In what has been called the “rape capital of the world” by a top UN official, Dr. Denis Mukwege offers hope to women whose attacks destroyed their bodies and now their lives. Before filling a desperate need and specializing in rape trauma surgery, Dr. Mukwege aspired to help women of the Democratic Republic of Congo (DRC) by providing better maternity care. In the DRC, one percent of women die during childbirth (to put it in perspective that is 1 for every 100 which makes Congolese women 8 more times likely to dye than in “developed countries,”  where the number is on average of 12 in every 100,000).1 However, shortly after he founded the Panzi Hospital in 1999, Dr. Mukwege’s life took an entirely different course when his first patient was admitted. Instead of looking to have a baby, she sought treatment after suffering a rape where the assailants, from one of the many military groups in the DRC, had shot her in the genitals.2 Shortly after this event, the hospital cared for forty-eight baby girls, all raped by a local mans army, one of the tens of military, paramilitary, rebels, and foreign militant groups who use terror to displace locals and refugees in an attempt to secure natural resources.3 Luckily, these particular rapes stopped after the hospital and other human rights groups convinced a military court to prosecute the case.

Dr. Denis Mukwege with Women Apart of the Survivors of Sexual Violence Program at the Panzi Hospital | Courtesy of Endre Vestvik

Though Dr. Mukwege did not realize it at the time, founding his hospital in Eastern Congo would help him “become the world’s leading specialist in the treatment of wartime sexual violence and a global campaigner against the use of rape as a weapon of war.”4 Caring for more than 3,500 women per year, and sometimes up to 10 women a day, Dr. Mukwege, as well as 370 doctors, nurses and support staff, do more than simply repair women physically, they also work to improve their lives in many meaningful ways.5 They follow a five-pillar method. The hospital works with each woman to provide physical medical treatment, psycho-social therapy, socioeconomic support and training, community reintegration and, finally, legal assistance in done in the order listed. A senior advisor to Dr. Mukwege, Elizabeth Blackney, describes this program as:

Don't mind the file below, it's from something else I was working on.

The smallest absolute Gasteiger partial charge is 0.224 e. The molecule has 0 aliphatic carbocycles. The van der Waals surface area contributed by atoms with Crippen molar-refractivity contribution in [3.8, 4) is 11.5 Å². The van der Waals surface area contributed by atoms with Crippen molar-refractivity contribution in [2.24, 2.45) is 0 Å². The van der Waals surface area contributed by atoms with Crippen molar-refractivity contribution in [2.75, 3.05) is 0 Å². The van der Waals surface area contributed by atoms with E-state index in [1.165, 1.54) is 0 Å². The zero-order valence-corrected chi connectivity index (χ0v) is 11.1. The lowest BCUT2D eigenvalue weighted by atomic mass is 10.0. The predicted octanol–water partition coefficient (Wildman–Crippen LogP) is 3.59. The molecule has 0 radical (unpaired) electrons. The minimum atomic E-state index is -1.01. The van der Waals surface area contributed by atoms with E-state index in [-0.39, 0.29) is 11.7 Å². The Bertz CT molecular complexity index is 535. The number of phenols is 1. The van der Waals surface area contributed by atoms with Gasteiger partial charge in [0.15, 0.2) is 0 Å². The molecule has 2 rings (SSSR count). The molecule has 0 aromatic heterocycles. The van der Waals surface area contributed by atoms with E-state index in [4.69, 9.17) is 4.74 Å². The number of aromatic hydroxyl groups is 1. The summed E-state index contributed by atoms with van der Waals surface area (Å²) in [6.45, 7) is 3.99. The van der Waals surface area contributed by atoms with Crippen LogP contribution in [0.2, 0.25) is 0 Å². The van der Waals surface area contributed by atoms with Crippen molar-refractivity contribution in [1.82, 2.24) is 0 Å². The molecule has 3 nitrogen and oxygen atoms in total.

“Once [women] get through [their] psycho social and medical healing, [they] move on and work with our socioeconomic pillar [to] learn literacy and numeracy and education. [Women] have a safe space to learn vocational skills. And then we of course provide legal aid and assistance to help people get justice.”6

This work is not done without risk, however, and, in 2012, shortly after giving a speech at the United Nations in which he called for an end to the corruption within the government of the DRC, and stated not enough was being done to stop “an unjust war that has used violence against women and rape as a strategy of war,” five armed men stormed the Mukwege family compound in an attempt to assassinate Dr. Mukwege, his wife, and two daughters.7 While Dr. Mukwege and his family survived, his trusted friend and bodyguard, Joseph Bizimana, died protecting the family.8

Tweet and Photo from the Panzi Hospital after Learning that Dr. Mukwege was a Co-recipient of the Nobel Peace Prize | Courtesy of Twitter and Seron Alexandre

Though he fled to Belgium, he returned to the DRC not long afterwards, when women of the DRC sold their harvests and raised money to buy Dr. Mukwege and his family plane tickets back. When asked about his return, Dr. Mukwege told the British Broadcasting Network that “[a]fter that gesture, I couldn’t really say no. And also, I am myself determined to help fight these atrocities, this violence. My life has had to change, since returning. I now live at the hospital and I take a number of security precautions, so I have lost some of my freedom.”9 Despite the danger to his own life, Dr. Mukwege continues to transform the lives of many Congolese women in powerful, positive, and lasting ways. He is the light for thousands of women and continues to champion for the protection of women from current and future horrors that are the hallmarks of the conflict in the DRC since the mid 1990s. Proof of his incredible impacts is a woman named Sarah. Her attackers, after slaughtering her village, tied her to a tree where she was brutally raped by different men for days. When she arrived at the hospital, she was in critical condition, unable to even stand on her own. But, as each day passed, her will to live became stronger, and “[t]oday, Sarah is a beautiful, smiling, strong and charming woman…[who] runs her own business…bought a plot of land…has built a little house [and] is independent and proud.”10 For these efforts and all of his contributions, in October of 2018, he was announced as the co-recipient to the Nobel Peace Prize with Nadia Murad “for their efforts to end the use of sexual violence as a weapon of war and armed conflict.”11